From the west end of Kamloops, to the Village of Pritchard, the highway would follow the current route before turning due east and entering a series of three tunnels before reaching a point just south of Salmon Arm. The greatest challenges will be avoiding the built up areas and constructing a tunnel under the airport runway, a golf course and mobile home park. East of the mobile home park, the highway enters another tunnel, emerging at a locality known as Mara.


Between Mara and Revelstoke, at least four tunnels would be required (one of which will preserve the view hotel guests currently enjoy). the average gradient would be about 2%. The new route would place the highway on the north side of Three Valley Lake. A new interchange would provide access to the hotel and residences in the area. At Revelstoke, a new grade separated interchange is required to provide access to the community, as well as BC HWY 23 South. A new bridge over the Columbia carries the highway well above Revelstoke


After crossing the new bridge, a new interchange would provide access to Revelstoke from the east, before passing through a short tunnel. The highway then turns up a short side valley before passing through two major tunnels before reaching the City of Golden. The valley between the two tunnels lies within Glacier National Park. As such, a lot of VERY careful planning and construction would be required.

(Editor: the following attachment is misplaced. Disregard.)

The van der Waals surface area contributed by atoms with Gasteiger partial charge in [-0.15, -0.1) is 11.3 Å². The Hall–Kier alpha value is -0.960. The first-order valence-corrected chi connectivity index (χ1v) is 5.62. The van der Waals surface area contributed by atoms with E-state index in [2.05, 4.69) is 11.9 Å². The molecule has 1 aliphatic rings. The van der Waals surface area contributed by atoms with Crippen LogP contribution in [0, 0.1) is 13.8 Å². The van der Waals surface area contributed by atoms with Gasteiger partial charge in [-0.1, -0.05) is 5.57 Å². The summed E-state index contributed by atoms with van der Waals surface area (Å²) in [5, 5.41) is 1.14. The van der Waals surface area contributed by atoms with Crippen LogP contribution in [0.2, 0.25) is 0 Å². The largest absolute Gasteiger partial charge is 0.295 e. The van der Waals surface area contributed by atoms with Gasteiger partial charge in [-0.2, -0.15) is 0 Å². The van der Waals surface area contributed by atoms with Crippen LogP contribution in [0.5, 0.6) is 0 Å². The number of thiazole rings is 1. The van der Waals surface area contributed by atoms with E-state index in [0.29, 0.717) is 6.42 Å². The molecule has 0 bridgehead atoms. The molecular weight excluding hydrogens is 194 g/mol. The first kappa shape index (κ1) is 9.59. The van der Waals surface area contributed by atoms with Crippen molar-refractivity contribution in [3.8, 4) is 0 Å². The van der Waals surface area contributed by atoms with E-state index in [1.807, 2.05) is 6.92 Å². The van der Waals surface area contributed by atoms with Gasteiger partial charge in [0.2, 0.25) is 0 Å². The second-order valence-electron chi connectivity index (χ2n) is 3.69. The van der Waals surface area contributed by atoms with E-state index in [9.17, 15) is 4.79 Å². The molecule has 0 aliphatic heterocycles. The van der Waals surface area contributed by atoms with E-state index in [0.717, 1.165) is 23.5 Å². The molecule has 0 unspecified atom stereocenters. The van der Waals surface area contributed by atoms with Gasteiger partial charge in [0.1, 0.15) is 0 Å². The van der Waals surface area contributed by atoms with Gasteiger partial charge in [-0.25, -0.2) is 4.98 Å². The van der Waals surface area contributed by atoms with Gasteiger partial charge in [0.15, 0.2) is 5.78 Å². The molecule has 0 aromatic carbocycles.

From Golden, the route would pass through at least five tunnels, the last of which would extend into Alberta. Avalanche galleries would also be required owing to the steepness of the mountains. Again, negotiations with the National Parks are required (Banff National Park for sure. Possibly Yoho as well.) as the easternmost portion would require upgradin of existing highway, as well as construction of new highway. Also, given the fact that this section also crosses into Alberta, negotiations would also be required with that government, though that won't be an issue, as they would like to see a much better route constructed.


And that's my dream route. I doubt it will ever happen, given the British Columbia Govt. is scared of having to build tunnels. Also, it's not the Greater Vancouver region, so the Govt. could care less.
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Old February 4th, 2011, 08:32 AM   #1949